Zeitgebers (External Cues for Sleep)
While our circadian rhythm is internal and will cycle through sleepiness and wakefulness on a pretty regular basis, external cues called zeitgebers (German for “time giver” or “synchronizer”) also play a role in governing our naturally occurring rhythms. If you change or disrupt certain zeitgebers, you can cause shifts in your circadian rhythm, making it difficult to get to sleep when you’re ready to hit the hay. Below are a few of the most influential external cues that affect our sleepiness/wakefulness cycle:
- Light. Light is the most influential zeitgeber. Our retinas actually have a direct connection to the SCN. When we’re exposed to light, our brain produces more hormones, like serotonin, that make us feel awake; when it starts to get dark, our brain starts ramping up the sleepy hormone melatonin. The creation of artificial lights in the late 19th and early 20th centuries have been blamed for messing up natural sleep cycles. While exposure to any kind of light can affect circadian rhythms, research has found that exposure to light with blue wavelengths is the most disruptive to melatonin production. Unfortunately, most of us put electronic devices right in front of our faces every night that primarily emit this blue light. If you’ve been having trouble falling asleep, it may be because you’re surfing Reddit on your laptop and looking through Instagram photos on your smartphone late at night. Never fear. There are some things you can do that will allow you to use your electronic devices without their disrupting your vital sleep. We’ll talk about those next week.
- Exercise. Strenuous activity like exercise can be a cue to delay sleep and stay awake. One study found that nightly exercise was an effective way to delay the onset of melatonin secretion at night, making it more difficult to get to sleep. This can of course be a benefit if you actually don’t want to sleep, which is why a late bout of exercise is helpful when you’re aiming to pull an all-nighter.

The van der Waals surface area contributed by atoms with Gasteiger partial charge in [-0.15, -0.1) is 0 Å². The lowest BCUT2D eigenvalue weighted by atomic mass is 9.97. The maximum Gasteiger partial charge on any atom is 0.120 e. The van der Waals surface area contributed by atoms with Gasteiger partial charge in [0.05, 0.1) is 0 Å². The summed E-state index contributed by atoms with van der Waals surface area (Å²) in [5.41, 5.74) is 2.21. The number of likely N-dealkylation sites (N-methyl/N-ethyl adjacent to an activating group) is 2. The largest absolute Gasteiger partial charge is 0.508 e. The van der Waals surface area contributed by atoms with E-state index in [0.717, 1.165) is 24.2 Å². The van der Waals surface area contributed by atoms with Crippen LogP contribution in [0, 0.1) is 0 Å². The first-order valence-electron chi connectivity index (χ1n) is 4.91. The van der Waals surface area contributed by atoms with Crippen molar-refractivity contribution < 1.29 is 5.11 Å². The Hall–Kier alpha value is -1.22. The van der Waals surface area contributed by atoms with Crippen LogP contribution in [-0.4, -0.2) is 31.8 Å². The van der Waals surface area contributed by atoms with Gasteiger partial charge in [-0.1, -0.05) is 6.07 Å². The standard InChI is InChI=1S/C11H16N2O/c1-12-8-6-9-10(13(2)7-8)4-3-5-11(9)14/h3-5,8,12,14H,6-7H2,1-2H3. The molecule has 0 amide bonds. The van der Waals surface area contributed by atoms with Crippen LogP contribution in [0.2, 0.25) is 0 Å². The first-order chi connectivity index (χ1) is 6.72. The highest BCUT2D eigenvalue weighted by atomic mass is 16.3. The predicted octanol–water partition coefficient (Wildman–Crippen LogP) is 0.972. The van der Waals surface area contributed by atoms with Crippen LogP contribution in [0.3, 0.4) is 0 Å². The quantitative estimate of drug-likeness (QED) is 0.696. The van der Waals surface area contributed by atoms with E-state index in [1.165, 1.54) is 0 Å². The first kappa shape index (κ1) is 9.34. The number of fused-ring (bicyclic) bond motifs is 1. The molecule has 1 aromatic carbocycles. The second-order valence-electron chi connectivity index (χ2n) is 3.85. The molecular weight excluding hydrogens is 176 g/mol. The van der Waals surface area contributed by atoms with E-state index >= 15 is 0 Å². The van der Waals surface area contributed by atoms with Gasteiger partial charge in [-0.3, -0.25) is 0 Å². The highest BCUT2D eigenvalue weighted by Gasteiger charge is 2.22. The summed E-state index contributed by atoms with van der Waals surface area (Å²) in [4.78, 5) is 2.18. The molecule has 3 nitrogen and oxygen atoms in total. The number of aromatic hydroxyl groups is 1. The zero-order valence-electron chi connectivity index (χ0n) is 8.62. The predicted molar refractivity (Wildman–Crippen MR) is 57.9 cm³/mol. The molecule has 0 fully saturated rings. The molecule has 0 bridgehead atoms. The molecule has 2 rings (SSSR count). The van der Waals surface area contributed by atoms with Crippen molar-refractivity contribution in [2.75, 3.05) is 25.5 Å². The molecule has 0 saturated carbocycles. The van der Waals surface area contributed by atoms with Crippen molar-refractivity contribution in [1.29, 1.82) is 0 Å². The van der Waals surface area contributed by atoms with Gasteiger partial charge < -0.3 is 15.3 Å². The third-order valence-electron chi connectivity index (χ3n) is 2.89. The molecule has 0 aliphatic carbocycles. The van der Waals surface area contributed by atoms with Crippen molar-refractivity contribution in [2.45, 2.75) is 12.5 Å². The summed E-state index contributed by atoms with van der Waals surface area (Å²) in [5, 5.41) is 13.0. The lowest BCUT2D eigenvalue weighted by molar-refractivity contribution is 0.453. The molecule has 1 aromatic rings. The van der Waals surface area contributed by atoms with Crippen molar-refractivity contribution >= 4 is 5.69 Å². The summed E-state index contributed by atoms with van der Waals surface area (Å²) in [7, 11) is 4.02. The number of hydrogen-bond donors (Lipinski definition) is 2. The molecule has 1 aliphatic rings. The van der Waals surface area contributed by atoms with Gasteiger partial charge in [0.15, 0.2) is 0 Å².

- Negative social interactions. Negative social interactions can contribute to interrupting your internal circadian clock. Disruptive social events like break-ups or the death of a loved one have a tendency to cause shifts in sleep patterns, causing you to toss and turn at night.
One takeaway from this information is that because our sleep cycle is evolved to sync up with something as reliable as the rising and the setting of the sun, varying your daily and nightly routine as little as possible plays an important role in improving the quality of your sleep. I know, easier said than done, but we’ll provide some tips next week that can help.
How Much Sleep Do I REALLY Need?
Every person is different and will require different amounts of sleep to run on all eight cylinders (see, I didn’t say four cylinders). The need for sleep generally follows a bell curve: a few people can get by perfectly fine on as little as 4 to 6 hours of sleep (some folks actually have a genetic variation that gives them more intense sleep sessions, which allows them to get by on less); the vast majority of people need 7 to 8 hours; and a few need as much as 9 to 10 hours of sleep.